Wil Myers is coming off his worst season, offensively, since 2014, and the San Diego Padres will be expecting more from their star outfielder.
As Wil Myers prepares for his sixth year in a San Diego Padres uniform, he was greeted with trade speculation as he reported to camp this week. The former third-round pick by the Kansas City Royals in the 2009 MLB Draft exploded onto the scene in 2013 as a member of the Tampa Bay Rays, posting a .831 OPS that ultimately led him to being named American League Rookie of the Year.
The Padres acquired him during the 2014 offseason, and he earned his first All-Star selection in the 2016 season. That offseason, the Padres’ front office rewarded him with a six-year, $83 million extension, but has underperformed since signing his lucrative deal. Last season was Myers’ first as a regular in the outfield.
He’s been utilized all over the field, but primarily played in both left and center field last year. Now 29-years-old, Myers’ 2019 was arguably his worst since 2014, posting a .239/.321/.418 line with 18 home runs, and 53 RBI despite playing in 155 games.
He spoke with the media on Saturday regarding the trade speculation and indicated that he’s become accustomed to hearing the rumors and has learned how to manage it:
"“I’ve been traded twice and been in trade speculation for a long time. I’ve figured out how to deal with it. It is what it is. I have no hard feelings toward anybody. I’m very happy to be here.”"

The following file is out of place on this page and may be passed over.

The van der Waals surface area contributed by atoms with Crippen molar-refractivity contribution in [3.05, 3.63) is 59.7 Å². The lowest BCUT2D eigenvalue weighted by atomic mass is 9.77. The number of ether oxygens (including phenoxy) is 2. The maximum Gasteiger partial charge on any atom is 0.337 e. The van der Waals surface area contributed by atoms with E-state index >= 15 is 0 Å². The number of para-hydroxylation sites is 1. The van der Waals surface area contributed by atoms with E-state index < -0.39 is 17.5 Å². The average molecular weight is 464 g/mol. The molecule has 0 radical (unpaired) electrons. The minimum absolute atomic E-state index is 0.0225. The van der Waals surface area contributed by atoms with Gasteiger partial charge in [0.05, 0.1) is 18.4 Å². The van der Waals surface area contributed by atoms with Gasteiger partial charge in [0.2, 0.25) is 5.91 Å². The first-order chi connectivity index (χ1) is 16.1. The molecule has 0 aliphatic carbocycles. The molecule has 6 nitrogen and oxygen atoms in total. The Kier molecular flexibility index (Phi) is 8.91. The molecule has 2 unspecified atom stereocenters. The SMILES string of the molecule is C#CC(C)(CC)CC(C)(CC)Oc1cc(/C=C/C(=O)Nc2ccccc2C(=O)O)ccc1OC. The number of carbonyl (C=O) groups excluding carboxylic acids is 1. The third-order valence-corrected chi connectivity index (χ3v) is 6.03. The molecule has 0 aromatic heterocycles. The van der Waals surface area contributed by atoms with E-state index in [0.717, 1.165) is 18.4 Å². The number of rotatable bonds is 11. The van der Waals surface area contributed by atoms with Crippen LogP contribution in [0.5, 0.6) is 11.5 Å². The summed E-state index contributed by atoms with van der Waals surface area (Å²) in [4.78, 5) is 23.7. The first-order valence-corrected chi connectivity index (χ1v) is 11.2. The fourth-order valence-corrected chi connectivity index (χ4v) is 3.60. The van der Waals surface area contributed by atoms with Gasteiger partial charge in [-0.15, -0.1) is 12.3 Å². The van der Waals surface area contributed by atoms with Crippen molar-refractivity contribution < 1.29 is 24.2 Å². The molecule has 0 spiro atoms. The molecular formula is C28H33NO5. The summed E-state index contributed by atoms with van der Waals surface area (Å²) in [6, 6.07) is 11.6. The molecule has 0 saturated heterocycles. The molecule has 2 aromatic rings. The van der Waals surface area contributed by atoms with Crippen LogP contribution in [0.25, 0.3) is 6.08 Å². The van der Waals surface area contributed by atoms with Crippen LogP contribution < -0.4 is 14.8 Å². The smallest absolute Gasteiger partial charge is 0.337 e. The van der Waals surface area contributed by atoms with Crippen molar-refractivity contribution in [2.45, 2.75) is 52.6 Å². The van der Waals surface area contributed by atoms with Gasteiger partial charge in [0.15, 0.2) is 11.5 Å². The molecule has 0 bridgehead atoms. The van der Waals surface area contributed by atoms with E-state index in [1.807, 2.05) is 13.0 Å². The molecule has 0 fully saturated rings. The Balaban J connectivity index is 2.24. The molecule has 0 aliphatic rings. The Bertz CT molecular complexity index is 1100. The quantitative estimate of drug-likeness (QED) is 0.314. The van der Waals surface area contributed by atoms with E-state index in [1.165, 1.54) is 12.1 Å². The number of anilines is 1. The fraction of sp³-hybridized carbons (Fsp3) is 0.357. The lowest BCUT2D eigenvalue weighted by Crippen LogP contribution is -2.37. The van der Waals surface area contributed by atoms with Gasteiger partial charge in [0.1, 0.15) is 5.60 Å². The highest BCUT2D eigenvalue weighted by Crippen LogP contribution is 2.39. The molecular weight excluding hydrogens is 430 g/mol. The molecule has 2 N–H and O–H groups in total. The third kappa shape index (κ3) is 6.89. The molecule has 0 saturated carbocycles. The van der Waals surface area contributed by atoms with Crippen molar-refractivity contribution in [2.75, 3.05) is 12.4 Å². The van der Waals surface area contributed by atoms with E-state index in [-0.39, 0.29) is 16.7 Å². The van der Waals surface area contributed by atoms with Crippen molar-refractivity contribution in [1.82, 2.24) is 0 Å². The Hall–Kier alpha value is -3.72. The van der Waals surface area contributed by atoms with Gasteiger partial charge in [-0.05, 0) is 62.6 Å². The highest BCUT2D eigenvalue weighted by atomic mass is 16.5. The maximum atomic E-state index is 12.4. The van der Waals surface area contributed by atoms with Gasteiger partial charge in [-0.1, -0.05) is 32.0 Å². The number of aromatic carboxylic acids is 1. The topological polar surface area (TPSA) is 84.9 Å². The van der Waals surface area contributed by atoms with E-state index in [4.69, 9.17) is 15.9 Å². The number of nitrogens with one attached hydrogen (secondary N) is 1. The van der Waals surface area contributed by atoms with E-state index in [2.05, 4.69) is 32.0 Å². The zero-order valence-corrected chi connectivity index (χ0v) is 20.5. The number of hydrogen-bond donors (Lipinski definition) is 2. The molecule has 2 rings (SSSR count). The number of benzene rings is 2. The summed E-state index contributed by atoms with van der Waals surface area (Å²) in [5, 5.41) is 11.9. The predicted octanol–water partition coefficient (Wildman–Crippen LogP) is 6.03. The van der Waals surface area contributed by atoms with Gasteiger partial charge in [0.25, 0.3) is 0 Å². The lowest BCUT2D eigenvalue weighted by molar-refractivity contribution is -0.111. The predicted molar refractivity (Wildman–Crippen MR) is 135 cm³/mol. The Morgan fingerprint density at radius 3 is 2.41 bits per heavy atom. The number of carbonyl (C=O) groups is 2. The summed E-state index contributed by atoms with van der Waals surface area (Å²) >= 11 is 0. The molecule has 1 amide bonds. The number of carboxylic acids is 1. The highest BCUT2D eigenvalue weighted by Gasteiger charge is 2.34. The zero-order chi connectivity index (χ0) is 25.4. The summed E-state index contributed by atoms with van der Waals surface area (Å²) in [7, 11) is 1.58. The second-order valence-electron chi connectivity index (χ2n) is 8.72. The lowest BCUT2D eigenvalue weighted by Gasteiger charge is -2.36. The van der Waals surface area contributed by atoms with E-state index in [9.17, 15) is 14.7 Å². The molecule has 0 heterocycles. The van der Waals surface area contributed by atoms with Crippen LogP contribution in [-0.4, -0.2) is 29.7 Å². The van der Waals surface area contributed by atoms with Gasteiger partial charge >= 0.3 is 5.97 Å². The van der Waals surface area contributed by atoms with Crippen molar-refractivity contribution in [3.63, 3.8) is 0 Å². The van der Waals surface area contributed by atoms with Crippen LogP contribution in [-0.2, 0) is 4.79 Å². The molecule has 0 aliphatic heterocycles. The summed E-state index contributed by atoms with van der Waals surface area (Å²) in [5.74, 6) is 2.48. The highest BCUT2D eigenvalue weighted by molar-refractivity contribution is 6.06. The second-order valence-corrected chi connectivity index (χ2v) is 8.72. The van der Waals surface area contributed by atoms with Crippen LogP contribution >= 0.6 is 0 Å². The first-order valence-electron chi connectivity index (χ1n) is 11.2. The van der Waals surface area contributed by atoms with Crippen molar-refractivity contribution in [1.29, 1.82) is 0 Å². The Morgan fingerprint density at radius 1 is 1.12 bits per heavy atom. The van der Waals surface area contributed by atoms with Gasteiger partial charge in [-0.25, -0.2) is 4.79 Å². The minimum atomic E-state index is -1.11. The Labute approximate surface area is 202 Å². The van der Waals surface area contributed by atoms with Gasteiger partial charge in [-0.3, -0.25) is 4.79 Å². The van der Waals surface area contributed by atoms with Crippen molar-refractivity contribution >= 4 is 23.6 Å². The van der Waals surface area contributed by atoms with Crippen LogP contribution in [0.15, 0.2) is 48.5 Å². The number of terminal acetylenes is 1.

The Padres will need a bounceback year from Myers both at the plate and in the field with the latter likely resolving itself organically. His .979 fielding percentage was heavily swayed by his poor defensive play in the center field – .976 fielding percentage in 66 games – but he’s expected to be the everyday right fielder where he has a career .985 fielding percentage.
Earlier this offseason, the Padres parted with Manuel Margot, perhaps too soon, as the 25-year-old logged a .992 in center field, but his offense took a dip in 2019. I understand the appeal for acquiring bullpen help in the form of Emilio Pagan, but center field is now a huge question mark going into the season.
I am getting off track here, but a return to somewhat normalized numbers will be critical for both Myers and the Padres if they have aspirations of postseason baseball in 2020.